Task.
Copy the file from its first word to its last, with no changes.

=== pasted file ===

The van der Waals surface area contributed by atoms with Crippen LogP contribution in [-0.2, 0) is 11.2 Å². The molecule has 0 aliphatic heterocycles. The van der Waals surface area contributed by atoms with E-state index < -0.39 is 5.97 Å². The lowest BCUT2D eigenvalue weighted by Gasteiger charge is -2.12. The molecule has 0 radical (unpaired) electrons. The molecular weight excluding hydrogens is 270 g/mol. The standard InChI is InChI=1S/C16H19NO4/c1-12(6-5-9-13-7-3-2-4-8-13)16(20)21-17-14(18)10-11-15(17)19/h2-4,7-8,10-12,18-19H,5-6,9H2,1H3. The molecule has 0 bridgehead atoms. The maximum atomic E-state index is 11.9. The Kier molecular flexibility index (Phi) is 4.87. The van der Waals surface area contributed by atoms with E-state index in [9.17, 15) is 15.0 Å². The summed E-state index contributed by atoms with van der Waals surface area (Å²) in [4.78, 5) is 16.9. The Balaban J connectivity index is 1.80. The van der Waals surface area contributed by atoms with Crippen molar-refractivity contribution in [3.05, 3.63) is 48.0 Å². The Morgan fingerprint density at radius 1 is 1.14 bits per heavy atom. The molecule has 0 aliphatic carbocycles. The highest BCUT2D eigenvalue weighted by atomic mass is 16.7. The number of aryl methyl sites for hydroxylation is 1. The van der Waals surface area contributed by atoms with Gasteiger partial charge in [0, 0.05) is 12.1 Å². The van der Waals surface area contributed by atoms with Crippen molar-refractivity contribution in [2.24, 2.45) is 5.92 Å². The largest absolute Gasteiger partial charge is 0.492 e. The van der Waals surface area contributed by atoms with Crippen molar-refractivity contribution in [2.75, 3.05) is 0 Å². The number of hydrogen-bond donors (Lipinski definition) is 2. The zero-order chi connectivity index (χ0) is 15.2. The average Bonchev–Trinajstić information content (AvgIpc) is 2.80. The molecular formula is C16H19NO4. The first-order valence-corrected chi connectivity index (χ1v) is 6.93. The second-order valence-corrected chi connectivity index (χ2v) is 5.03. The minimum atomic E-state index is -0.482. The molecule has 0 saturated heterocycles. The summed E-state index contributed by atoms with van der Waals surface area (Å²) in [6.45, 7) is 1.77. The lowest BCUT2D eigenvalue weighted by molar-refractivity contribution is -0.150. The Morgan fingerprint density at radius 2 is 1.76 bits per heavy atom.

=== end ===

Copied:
The van der Waals surface area contributed by atoms with Crippen LogP contribution in [-0.2, 0) is 11.2 Å². The molecule has 0 aliphatic heterocycles. The van der Waals surface area contributed by atoms with E-state index < -0.39 is 5.97 Å². The lowest BCUT2D eigenvalue weighted by Gasteiger charge is -2.12. The molecule has 0 radical (unpaired) electrons. The molecular weight excluding hydrogens is 270 g/mol. The standard InChI is InChI=1S/C16H19NO4/c1-12(6-5-9-13-7-3-2-4-8-13)16(20)21-17-14(18)10-11-15(17)19/h2-4,7-8,10-12,18-19H,5-6,9H2,1H3. The molecule has 0 bridgehead atoms. The maximum atomic E-state index is 11.9. The Kier molecular flexibility index (Phi) is 4.87. The van der Waals surface area contributed by atoms with E-state index in [9.17, 15) is 15.0 Å². The summed E-state index contributed by atoms with van der Waals surface area (Å²) in [4.78, 5) is 16.9. The Balaban J connectivity index is 1.80. The van der Waals surface area contributed by atoms with Crippen molar-refractivity contribution in [3.05, 3.63) is 48.0 Å². The Morgan fingerprint density at radius 1 is 1.14 bits per heavy atom. The molecule has 0 aliphatic carbocycles. The highest BCUT2D eigenvalue weighted by atomic mass is 16.7. The number of aryl methyl sites for hydroxylation is 1. The van der Waals surface area contributed by atoms with Gasteiger partial charge in [0, 0.05) is 12.1 Å². The van der Waals surface area contributed by atoms with Crippen molar-refractivity contribution in [2.24, 2.45) is 5.92 Å². The largest absolute Gasteiger partial charge is 0.492 e. The van der Waals surface area contributed by atoms with Crippen molar-refractivity contribution in [2.75, 3.05) is 0 Å². The number of hydrogen-bond donors (Lipinski definition) is 2. The zero-order chi connectivity index (χ0) is 15.2. The average Bonchev–Trinajstić information content (AvgIpc) is 2.80. The molecular formula is C16H19NO4. The first-order valence-corrected chi connectivity index (χ1v) is 6.93. The second-order valence-corrected chi connectivity index (χ2v) is 5.03. The minimum atomic E-state index is -0.482. The molecule has 0 saturated heterocycles. The summed E-state index contributed by atoms with van der Waals surface area (Å²) in [6.45, 7) is 1.77. The lowest BCUT2D eigenvalue weighted by molar-refractivity contribution is -0.150. The Morgan fingerprint density at radius 2 is 1.76 bits per heavy atom.